Date: April 13, 1954
Creator: Lofgren, E.J.

MEETING XVII -- BEVATRON RESEARCH CONFERENCE -- BEVATRON OPERATION

Description: Bevatron operation has been stopped temporarily due to a generator fault. While repairs are being instituted the tank will be down to air for repairs and target installation. Operation on one generator is scheduled for May 3. It has been previously proposed that one could investigate the {pi}{sub 0} lifetime by measuring the converted electron yield from {pi}{sub 0} decay photons as a function of the thickness of a thin target in which both the {pi}{sub 0} production and photon conversion occur. If the lifetime were effectively zero the electron yield should depend quadratically upon thickness; whereas if the lifetime is sufficiently great, this quadratic rise will be delayed as the thickness is increased, due to the distance travelled by the {pi}{sub 0} before decay. In fact, the beginning of the yield dependence is cubic rather than quadratic in character. It is estimated that a lifetime of 10{sup -15} seconds should provide a distinctly detectable effect. The investigation may be considered practical at the Bevatron providing: (a) the production cross section for {pi}{sub 0}'s at 6 Bev is about 100 times that at 340 Mev, (b) a Bevatron pulse of 10{sup 8} protons, with a recirculation of 1000 times thru the thin target can be achieved. Thin foils of Au or of U would be used as targets, with thicknesses of the order of 10{sup -4} cm. Some assumptions about the meson momentum spectrum are implicit in these plans. It has been assumed that tho pion kinetic energy spectrum in the nucleon-nucleon C.M. frame peaks at 0.3 Bev. This gives at 0{sup o} in the laboratory T{sub {pi}} = 1.5 Bev, or a time dilation of {gamma} = 12. Techniques have been evolved for utilization of 6 x 6-inch Ilford G-5 plates of 600{micro}-thickness. A typical operating schedule and some ...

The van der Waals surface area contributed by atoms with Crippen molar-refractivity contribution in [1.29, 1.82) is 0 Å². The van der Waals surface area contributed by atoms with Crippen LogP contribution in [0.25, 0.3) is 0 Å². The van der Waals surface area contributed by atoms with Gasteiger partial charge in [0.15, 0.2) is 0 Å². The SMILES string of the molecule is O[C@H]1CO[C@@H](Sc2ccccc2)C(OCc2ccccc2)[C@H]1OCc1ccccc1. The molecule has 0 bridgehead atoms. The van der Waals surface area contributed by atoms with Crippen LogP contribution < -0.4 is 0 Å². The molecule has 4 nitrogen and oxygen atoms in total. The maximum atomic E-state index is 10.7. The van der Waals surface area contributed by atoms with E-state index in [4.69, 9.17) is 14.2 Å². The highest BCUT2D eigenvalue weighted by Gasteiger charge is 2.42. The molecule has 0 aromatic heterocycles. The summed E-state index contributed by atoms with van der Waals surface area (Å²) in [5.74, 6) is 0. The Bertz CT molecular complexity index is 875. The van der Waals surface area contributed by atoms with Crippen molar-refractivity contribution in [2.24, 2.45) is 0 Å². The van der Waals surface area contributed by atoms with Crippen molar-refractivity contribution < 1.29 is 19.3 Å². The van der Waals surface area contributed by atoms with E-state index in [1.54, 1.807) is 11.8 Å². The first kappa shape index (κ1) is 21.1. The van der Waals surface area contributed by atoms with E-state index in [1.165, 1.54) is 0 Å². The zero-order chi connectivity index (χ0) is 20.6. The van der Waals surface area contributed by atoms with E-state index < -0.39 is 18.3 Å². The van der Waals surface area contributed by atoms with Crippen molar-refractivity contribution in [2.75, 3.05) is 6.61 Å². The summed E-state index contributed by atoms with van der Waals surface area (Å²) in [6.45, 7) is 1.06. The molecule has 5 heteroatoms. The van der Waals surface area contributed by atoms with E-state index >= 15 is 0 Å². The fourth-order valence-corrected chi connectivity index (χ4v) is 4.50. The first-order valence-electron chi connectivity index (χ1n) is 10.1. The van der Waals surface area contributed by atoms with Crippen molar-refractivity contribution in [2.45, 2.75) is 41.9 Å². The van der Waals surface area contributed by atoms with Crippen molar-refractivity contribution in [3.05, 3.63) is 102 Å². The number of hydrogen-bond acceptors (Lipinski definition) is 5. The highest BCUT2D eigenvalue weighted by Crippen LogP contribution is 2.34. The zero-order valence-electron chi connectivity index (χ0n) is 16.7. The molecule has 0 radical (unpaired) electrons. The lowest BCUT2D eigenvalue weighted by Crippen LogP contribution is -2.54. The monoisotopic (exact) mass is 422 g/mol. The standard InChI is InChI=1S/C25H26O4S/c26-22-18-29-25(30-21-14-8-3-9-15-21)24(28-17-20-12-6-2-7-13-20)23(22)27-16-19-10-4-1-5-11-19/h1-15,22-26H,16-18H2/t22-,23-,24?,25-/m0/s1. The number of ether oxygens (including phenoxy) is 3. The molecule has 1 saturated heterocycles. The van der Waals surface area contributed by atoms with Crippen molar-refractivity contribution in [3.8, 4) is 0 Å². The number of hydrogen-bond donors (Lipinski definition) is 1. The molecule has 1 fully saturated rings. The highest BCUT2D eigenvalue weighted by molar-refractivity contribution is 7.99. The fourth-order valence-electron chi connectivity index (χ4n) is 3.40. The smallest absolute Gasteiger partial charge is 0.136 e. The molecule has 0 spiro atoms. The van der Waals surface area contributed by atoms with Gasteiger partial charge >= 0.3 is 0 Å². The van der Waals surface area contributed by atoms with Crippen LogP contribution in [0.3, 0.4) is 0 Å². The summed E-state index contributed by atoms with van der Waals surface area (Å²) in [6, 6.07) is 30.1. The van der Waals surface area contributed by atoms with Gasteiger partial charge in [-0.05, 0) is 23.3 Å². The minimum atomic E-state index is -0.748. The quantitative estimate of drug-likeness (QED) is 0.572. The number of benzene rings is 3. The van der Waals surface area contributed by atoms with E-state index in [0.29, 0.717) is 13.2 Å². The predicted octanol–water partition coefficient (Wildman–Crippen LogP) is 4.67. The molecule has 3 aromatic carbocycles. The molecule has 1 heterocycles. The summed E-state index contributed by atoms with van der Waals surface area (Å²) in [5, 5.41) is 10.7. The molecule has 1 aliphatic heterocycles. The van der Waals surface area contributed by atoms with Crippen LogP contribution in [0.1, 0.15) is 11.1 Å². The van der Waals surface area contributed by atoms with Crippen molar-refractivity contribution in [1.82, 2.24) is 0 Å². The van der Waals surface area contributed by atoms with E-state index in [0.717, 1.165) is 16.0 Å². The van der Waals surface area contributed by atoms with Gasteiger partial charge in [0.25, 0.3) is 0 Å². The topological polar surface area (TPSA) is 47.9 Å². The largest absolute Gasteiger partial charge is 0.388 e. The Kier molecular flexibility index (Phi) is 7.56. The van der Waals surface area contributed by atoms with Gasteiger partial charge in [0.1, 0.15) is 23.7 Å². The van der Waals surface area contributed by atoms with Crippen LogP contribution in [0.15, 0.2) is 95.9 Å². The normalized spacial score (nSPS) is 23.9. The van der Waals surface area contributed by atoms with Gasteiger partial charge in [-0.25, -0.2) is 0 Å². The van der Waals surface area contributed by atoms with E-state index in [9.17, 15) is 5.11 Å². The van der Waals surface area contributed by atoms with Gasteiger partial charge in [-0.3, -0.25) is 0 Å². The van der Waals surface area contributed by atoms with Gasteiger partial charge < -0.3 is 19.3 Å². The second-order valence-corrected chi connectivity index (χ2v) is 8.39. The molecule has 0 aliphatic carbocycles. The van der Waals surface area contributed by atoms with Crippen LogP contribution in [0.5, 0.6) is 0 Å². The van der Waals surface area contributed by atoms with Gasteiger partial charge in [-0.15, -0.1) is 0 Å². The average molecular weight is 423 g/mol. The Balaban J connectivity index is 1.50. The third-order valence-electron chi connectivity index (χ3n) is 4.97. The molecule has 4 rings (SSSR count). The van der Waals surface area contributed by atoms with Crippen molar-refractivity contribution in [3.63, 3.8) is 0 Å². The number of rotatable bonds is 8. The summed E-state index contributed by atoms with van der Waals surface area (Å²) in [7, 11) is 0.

Date: April 20, 1954
Creator: Lofgren, E.J.

MEETING XVIII -- BEVATRON RESEARCH CONFERENCE -- BEVATRON OPERATION and NUCLEAR EMULSION EXPERIMENTS

Description: Results of preliminary tests with photographic emulsions using a lip target are discussed. Some methods for the search of heavy mesons are suggested. The preliminary tests with photographic emulsions were designed to investigate exposure conditions inside the Bevatron. These were carried out with stationary targets, since injected targets were not available at that time. The first exposure was designed to study the shielding required for emulsions placed in the direct beam (9 inches from the magnet conterline) during the entire acceleration cycle. Three 200{micro} Ilford G5 emulsions embedded in various thicknesses of brass were exposed for 30 pulses. Nominal maximum energy of beam was 3.5 Bev. During the second and third exposure (nominal maximum beam energies 4.1 and 6 Bev respectively) a lip target was placed in front of the emulsions. This was designed so as to dampen out the radial oscillations in the first section (.36 inches thick, 1/2 inch radial length). The beam should then hit the second section (.9 inches thick, .75 inch radial length) which is designed to reduce the beam orbit by {approx} 1 1/4 inches and then hit the emulsions on the next turn. 1/2 inch brass absorber was placed ahead of the emulsions.
Date: May 11, 1954
Creator: Lofgren, E.J. & Goldhaber, Gerson

Memorandum on Chemical Reactors and Reactor Hazards

Description: Two important problems in the investigation of reactor hazards are the chemical reactivity of various materials employed in reactor construction and the chracteristics of heat transfer under transient conditions, specifically heat transfer when driven by an exponentially increasing heat source (exp t/T). Although these problems are independent of each other, when studied in relation to reactor hazards they may occur in a closely coupled sequence. For example the onset of a dangerous chemical reactor may be due to structural failure of various reactor components under an exponentially rising heat source originating with a runaway nuclear reactor. For this reason, these two problems should eventually be studied together after an exploratory experimental survey has been made in which they are considered separately.
Date: July 5, 1951
Creator: Mills, M.M.; Pearlman, H.; Ruebsamen, W. & Steele, G., Chrisney, J.

Mercury: A Materials Survey

Description: Report issued by the U.S. Bureau of Mines discussing materials surveys conducted on mercury. As stated in the foreword, "the surveys dealing with metals and minerals summarize the demand-supply position in the United States and include information on production, imports, consumption, exports, substitutes, and pertinent history" (p. v). This report includes maps, tables, illustrations, and photographs.